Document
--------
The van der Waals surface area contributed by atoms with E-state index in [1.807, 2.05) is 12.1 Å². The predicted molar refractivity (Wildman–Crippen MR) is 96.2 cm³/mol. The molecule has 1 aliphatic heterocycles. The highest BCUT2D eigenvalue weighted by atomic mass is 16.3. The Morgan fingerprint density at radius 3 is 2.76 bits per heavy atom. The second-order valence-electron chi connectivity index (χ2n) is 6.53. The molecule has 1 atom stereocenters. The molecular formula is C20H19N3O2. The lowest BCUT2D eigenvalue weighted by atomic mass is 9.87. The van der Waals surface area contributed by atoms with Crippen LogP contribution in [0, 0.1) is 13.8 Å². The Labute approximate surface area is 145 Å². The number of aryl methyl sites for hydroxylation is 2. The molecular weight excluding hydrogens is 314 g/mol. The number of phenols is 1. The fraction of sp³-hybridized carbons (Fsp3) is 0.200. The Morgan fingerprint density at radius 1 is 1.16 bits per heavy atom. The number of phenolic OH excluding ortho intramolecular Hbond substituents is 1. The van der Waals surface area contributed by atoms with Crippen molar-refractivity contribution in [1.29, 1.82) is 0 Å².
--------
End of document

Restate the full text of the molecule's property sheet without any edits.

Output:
The van der Waals surface area contributed by atoms with E-state index in [1.807, 2.05) is 12.1 Å². The predicted molar refractivity (Wildman–Crippen MR) is 96.2 cm³/mol. The molecule has 1 aliphatic heterocycles. The highest BCUT2D eigenvalue weighted by atomic mass is 16.3. The Morgan fingerprint density at radius 3 is 2.76 bits per heavy atom. The second-order valence-electron chi connectivity index (χ2n) is 6.53. The molecule has 1 atom stereocenters. The molecular formula is C20H19N3O2. The lowest BCUT2D eigenvalue weighted by atomic mass is 9.87. The van der Waals surface area contributed by atoms with Crippen LogP contribution in [0, 0.1) is 13.8 Å². The Labute approximate surface area is 145 Å². The number of aryl methyl sites for hydroxylation is 2. The molecular weight excluding hydrogens is 314 g/mol. The number of phenols is 1. The fraction of sp³-hybridized carbons (Fsp3) is 0.200. The Morgan fingerprint density at radius 1 is 1.16 bits per heavy atom. The number of phenolic OH excluding ortho intramolecular Hbond substituents is 1. The van der Waals surface area contributed by atoms with Crippen molar-refractivity contribution in [1.29, 1.82) is 0 Å².